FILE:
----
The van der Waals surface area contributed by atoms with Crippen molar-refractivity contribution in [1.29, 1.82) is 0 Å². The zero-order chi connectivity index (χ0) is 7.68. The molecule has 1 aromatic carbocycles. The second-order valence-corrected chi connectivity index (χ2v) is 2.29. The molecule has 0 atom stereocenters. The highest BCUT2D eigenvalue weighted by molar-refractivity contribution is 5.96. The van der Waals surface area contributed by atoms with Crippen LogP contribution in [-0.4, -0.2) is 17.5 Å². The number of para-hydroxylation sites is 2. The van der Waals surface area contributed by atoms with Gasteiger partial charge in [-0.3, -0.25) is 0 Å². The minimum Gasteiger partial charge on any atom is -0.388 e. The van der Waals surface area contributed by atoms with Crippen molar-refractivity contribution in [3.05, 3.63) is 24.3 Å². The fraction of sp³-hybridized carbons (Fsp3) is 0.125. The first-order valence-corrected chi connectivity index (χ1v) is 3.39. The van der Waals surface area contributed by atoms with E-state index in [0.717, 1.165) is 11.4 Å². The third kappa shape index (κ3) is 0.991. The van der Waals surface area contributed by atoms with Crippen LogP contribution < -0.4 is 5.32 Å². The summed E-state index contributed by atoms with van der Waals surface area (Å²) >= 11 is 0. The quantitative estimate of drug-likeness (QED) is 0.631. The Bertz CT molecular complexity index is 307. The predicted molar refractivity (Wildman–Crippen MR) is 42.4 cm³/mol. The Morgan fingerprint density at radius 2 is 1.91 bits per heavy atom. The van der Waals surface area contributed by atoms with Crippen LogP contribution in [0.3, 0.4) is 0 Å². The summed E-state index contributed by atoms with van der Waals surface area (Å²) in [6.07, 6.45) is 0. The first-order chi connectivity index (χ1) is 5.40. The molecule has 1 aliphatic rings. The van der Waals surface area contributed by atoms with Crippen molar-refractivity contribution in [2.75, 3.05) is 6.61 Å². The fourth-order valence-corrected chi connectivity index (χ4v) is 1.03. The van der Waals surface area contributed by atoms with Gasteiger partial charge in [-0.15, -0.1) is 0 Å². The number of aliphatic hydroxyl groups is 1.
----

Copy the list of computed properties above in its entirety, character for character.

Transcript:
The van der Waals surface area contributed by atoms with Crippen molar-refractivity contribution in [1.29, 1.82) is 0 Å². The zero-order chi connectivity index (χ0) is 7.68. The molecule has 1 aromatic carbocycles. The second-order valence-corrected chi connectivity index (χ2v) is 2.29. The molecule has 0 atom stereocenters. The highest BCUT2D eigenvalue weighted by molar-refractivity contribution is 5.96. The van der Waals surface area contributed by atoms with Crippen LogP contribution in [-0.4, -0.2) is 17.5 Å². The number of para-hydroxylation sites is 2. The van der Waals surface area contributed by atoms with Gasteiger partial charge in [-0.3, -0.25) is 0 Å². The minimum Gasteiger partial charge on any atom is -0.388 e. The van der Waals surface area contributed by atoms with Crippen molar-refractivity contribution in [3.05, 3.63) is 24.3 Å². The fraction of sp³-hybridized carbons (Fsp3) is 0.125. The first-order valence-corrected chi connectivity index (χ1v) is 3.39. The van der Waals surface area contributed by atoms with E-state index in [0.717, 1.165) is 11.4 Å². The third kappa shape index (κ3) is 0.991. The van der Waals surface area contributed by atoms with Crippen LogP contribution < -0.4 is 5.32 Å². The summed E-state index contributed by atoms with van der Waals surface area (Å²) >= 11 is 0. The quantitative estimate of drug-likeness (QED) is 0.631. The Bertz CT molecular complexity index is 307. The predicted molar refractivity (Wildman–Crippen MR) is 42.4 cm³/mol. The Morgan fingerprint density at radius 2 is 1.91 bits per heavy atom. The van der Waals surface area contributed by atoms with Crippen LogP contribution in [0.3, 0.4) is 0 Å². The summed E-state index contributed by atoms with van der Waals surface area (Å²) in [6.07, 6.45) is 0. The first-order chi connectivity index (χ1) is 5.40. The molecule has 1 aliphatic rings. The van der Waals surface area contributed by atoms with Crippen molar-refractivity contribution in [2.75, 3.05) is 6.61 Å². The fourth-order valence-corrected chi connectivity index (χ4v) is 1.03. The van der Waals surface area contributed by atoms with Gasteiger partial charge in [-0.15, -0.1) is 0 Å². The number of aliphatic hydroxyl groups is 1.